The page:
Nearshore and Tidal Flats

Least Sandpiper

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Calidris minutilla

Slightly larger than a sparrow, slightly smaller than a Semipalmated Sandpiper.

Least sandpipers are the smallest of the sandpipers known as "peeps". They have distinctive yellow legs and feed along the edge of mudflats or marshes. They often gather in loose flocks and frequently join other species, but they tend to be in smaller groups and feed toward drier edges than other small sandpipers.

Photo by Kirk Gentalen

Semipalmated Sandpiper

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Calidris pusilla 

Between a sparrow and a robin

A small shorebird with a short neck and small head. The bill is dark and may droop slightly at the tip.  Similar in size to the least sandpiper. 

Photo by Kirk Gentalen

Semipalmated Plover

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Charadrius semipalmatus  

Between a sparrow and a robin

A small shorebird with a round head and a stubby bill. They have yellow, moderately long legs and a brown or black band around their neck.

Photo by  Cornell Lab of Ornithology


Spotted Sandpiper

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 Actitis macularius  

Robin sized

Nesting

A medium sized shorebird, their beak is almost as long as their head. Their body tapers to a longish tail. They look as though they are leaning forward.

Photo by Kirk Gentalen

Sanderling

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Calidris Alba

Robin sized

Sanderlings are small, plump sandpipers with a stout bill about the same length as the head. These and other sandpipers in the genus Calidris are often called “peeps”; Sanderlings are medium-sized members of this group.

Ruddy Turnstone

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Arenaria interpres 

Robin sized (larger than a spotted sandpiper)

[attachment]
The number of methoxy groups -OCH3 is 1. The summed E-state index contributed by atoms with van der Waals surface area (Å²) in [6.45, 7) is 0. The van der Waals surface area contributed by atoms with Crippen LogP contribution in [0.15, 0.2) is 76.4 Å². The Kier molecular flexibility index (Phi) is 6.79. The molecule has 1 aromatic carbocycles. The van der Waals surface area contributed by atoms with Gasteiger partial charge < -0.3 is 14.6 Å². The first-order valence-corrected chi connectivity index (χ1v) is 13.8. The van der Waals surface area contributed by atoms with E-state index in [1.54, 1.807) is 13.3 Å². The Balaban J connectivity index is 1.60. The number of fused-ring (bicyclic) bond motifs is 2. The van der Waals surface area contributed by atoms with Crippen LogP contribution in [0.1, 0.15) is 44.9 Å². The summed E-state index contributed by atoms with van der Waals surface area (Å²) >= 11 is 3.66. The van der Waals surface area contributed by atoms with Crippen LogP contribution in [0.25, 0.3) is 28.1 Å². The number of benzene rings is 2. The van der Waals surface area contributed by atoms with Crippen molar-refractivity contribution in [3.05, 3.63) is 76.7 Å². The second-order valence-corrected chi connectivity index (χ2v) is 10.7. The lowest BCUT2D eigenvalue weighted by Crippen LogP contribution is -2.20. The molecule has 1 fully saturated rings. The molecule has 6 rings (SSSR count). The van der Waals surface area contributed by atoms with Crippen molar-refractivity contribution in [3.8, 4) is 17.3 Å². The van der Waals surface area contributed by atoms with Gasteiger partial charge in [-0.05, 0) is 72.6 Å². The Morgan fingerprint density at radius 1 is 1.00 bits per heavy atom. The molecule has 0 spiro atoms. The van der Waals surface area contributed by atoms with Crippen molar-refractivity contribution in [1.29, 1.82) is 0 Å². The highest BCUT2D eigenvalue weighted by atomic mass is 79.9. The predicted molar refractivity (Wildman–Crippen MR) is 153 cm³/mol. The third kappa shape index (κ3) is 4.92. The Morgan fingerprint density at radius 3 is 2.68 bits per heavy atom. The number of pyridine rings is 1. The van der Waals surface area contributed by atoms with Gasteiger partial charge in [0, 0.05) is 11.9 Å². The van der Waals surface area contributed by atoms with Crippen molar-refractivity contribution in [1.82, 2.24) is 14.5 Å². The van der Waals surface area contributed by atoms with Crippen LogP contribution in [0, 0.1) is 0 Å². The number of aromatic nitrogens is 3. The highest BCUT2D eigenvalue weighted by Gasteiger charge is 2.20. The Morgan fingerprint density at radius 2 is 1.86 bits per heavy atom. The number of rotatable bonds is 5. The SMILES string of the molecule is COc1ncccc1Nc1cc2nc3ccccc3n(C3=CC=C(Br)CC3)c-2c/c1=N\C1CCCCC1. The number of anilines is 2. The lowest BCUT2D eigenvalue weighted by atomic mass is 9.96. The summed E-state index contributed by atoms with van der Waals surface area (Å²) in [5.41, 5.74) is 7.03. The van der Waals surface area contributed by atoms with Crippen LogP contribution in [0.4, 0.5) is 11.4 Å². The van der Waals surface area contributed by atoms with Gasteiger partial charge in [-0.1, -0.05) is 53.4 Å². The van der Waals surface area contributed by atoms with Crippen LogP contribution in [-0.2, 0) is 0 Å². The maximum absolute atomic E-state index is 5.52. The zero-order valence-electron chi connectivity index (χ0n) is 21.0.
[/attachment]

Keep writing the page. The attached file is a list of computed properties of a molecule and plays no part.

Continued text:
These birds are found along rocky shorelines and seen mostly in the spring and fall. Be on the lookout for them at the water’s edge, where the high tide deposits shells, rocks, seaweed, and other debris. At higher tides when there’s less exposed shoreline, look for them in rocky outcrops along the shore.

Photo by Karen Oakes

Purple Sandpiper

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Calidris maritima 

Robin sized

A stout shorebird, the Purple Sandpiper winters along the rocky shores of the Atlantic Coast. Despite its name, it appears mostly slate-gray in winter, with only a faint purplish gloss, and shows no purple at all in breeding plumage. It has a medium length bill that droops at the end.

Photo by John Drury

Dunlin

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Calidris alpina 

Robin sized

Medium sized sandpiper, with a bright reddish back and black belly. The long drooping black bill makes is distinguishable from other similar sized shorebirds.

Photo by Kirk Gentalen

Lesser Yellowlegs

Tringa flavipes  

Between a robin and a crow

A slender, long-legged shorebird, with a long neck and bill. It often can be seen running through the shallow water to chase its prey. 

Photo by Kirk Gentalen


Killdeer

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Charadrius vociferus  

Robin sized but with longer legs and wings